Insights / what-is-blockchain
What is blockchain?
Dr J. Rousselot
If you work in finance or technology, you may have heard in the past few years about blockchain.
This new word does not bring to mind any familiar concept and we are unfortunately left to combine two separate ones, blocks and chains.
Most of us are familiar with Lego blocks or apartment blocks, but what does it have to do with computers, money, insurance, fashion supply chain or databases?
Blockchain is a new database technology, a way of organizing digital information through a network of computers according to a set of rules.
Before the invention of the blockchain, organizing data was always messy and arbitrary. We have all downloaded several versions of the same file from a website and not being able to distinguish between them. Or created five different copies of a holiday picture, in different resolutions and edits.
Or edited a text document, spreadsheet or presentation simultaneously with other people using names such as the_project_V3_JR_NM_AP_2019_05_19.docx. This requires a lot of effort by the participants, to enforce implicit, badly defined rules. Sooner or later, someone has to open all these different files and merge their different contents into one new version.
It turns out that computers are pretty good at enforcing rules so that we humans can focus on more creative activities or relax.
Blockchain is a new database technology: a way of organizing digital information through a network of computers according to a set of rules. There is only one reference data set, it is the one residing in the blockchain. There is no need to rely on a central party, like an editor in the document editing example above. Instead, The blockchain version of the document editing scenario requires all edits to be recorded one at a time, in a sequential order, on a blockchain.
By adopting such a system, all participants free themselves from remembering and half applying a set of rules. The system does it for them. They can also lose their copy of the data. As the blockchain hold the reference data and any computer participating to the blockchain has a full copy of the whole blockchain. There can still be working copies, offline, off blockchain, but they are just that. There is no confusion about which copy is the master one. The downloadable version from the blockchain is and will always be the master version.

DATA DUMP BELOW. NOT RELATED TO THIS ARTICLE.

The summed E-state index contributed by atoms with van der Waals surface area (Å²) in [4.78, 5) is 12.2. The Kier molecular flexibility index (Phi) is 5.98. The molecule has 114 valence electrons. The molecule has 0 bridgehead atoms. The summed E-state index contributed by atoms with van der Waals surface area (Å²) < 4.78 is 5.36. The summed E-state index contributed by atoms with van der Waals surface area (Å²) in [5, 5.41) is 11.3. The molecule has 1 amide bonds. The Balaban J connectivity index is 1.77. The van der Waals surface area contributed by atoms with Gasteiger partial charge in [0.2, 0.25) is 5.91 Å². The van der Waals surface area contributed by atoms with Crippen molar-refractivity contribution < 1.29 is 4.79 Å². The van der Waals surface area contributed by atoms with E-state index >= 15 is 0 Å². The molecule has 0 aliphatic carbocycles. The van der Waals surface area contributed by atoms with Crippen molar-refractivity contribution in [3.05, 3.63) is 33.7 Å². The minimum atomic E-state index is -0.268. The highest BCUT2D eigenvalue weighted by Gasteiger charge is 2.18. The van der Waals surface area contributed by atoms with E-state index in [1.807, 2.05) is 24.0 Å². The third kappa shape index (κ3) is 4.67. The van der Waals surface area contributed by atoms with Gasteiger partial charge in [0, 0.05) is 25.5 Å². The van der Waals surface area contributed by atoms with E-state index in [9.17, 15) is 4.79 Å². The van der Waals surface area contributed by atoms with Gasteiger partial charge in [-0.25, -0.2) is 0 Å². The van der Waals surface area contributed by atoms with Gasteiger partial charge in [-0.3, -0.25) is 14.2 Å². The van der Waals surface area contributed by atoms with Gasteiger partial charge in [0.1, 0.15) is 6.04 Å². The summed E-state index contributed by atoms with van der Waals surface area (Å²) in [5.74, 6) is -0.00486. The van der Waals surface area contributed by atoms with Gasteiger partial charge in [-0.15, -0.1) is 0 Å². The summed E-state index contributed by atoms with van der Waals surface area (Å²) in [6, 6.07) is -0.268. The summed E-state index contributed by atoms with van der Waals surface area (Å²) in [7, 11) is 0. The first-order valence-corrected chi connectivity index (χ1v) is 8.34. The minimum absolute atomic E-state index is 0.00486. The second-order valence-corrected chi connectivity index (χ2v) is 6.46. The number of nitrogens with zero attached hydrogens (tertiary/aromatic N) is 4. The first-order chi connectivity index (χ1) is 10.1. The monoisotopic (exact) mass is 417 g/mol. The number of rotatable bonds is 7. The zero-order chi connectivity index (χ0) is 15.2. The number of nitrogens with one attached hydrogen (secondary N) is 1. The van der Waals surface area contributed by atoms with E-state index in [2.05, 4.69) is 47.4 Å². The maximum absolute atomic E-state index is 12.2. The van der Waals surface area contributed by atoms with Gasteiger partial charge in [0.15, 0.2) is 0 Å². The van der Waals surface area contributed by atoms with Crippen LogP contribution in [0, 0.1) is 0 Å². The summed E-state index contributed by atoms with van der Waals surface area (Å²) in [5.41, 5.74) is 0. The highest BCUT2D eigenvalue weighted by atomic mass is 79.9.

The downsides? First, the rules must be completely defined and agreed upon. No more implicit agreements and grey zones of ambivalence. Second, they must be encoded into a smart contract (which we will discuss in our next post). Third, users must use a new tool that is blockchain enabled.
As with creating a website or a social media presence for a business, in some cases the added value and return on investment is more obvious than others. It is still very early days for blockchain but now is a great time to experiment and understand how this technology is transforming the way we work and play.
In our next article we will take a look at smart contracts.
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